Dec. 15, 2020
The following statement can be attributed to Vicki Shabo, Senior Fellow for Paid Leave Policy and Strategy for the Better Life Lab at New America:
"Yesterday, on the very day the United States crossed a grim 300,000 COVID-19 death threshold, key members of Congress drafting a $908 billion relief package made a conscious – and unconscionable – choice to let emergency paid sick days and paid family leave provisions lapse at the end of the year by failing to include an extension of expiring provisions in their proposed package. Congressional leadership must intervene immediately to include these essential provisions in any final relief package. Congress’ inaction creates barriers to safety, security and the healthy functioning of households, businesses, schools and communities. It ties the hands of workers and businesses when they need help the most. It is a choice the country cannot afford.
"Emergency paid leave is shown to prevent more than 400 COVID-19 cases per day per state, or more than 15,000 COVID-19 cases per day nationwide. Ensuring workers have paid leave through the looming “dark winter” would save lives, conserve health care resources, help businesses afford paid leave and keep workers attached to their jobs. In contrast, cutting off the right of up to 87 million workers to receive paid leave to quarantine, self-isolate or seek a diagnosis by allowing the emergency provisions passed in March as part of the Families First Coronavirus Response Act to sunset will move the country more deeply in the wrong direction in containing this deadly and disruptive virus at the very time when the country needs mitigating measures the most.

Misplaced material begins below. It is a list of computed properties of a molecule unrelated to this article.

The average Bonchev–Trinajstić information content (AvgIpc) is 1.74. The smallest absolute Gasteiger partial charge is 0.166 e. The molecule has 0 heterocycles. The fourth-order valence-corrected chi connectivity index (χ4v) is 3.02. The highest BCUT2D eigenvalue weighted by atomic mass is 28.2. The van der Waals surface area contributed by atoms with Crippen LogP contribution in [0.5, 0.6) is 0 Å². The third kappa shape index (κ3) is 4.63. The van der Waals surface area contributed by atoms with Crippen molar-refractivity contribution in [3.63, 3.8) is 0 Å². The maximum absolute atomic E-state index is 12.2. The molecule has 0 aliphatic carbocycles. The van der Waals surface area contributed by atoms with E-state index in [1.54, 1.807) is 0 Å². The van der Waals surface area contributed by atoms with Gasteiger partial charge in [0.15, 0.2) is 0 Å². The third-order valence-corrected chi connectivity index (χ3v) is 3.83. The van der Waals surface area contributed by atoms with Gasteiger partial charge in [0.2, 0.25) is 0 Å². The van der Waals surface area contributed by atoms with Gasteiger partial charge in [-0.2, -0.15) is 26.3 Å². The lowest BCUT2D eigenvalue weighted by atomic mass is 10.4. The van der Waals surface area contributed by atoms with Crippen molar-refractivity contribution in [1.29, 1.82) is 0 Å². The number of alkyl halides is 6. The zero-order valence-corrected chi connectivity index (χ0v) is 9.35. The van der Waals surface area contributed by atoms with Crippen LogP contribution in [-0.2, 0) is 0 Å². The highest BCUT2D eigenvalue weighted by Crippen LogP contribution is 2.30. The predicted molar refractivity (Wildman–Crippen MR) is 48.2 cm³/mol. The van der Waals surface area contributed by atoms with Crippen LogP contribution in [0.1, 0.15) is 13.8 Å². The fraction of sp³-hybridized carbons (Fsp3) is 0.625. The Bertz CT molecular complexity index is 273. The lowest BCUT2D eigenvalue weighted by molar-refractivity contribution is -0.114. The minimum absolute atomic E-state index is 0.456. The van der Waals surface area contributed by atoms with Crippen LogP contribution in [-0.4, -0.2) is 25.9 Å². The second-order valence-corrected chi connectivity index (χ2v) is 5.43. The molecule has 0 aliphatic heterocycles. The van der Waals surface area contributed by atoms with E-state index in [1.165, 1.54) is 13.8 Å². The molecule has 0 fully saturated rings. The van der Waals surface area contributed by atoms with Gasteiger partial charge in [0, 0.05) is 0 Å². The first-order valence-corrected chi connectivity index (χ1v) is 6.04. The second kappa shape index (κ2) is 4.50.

"The Joint Committee on Taxation reportedly estimates that a three month extension of emergency paid sick and family leave would cost $1.8 billion dollars – less than .2 percent of the cost of the total $908 billion package and a small fraction of the $300 billion that Congress is allocating for PPP loans. The emergency paid leave funds, like PPP, are also funds that would flow to small businesses, which depend on a healthy workforce to keep functioning."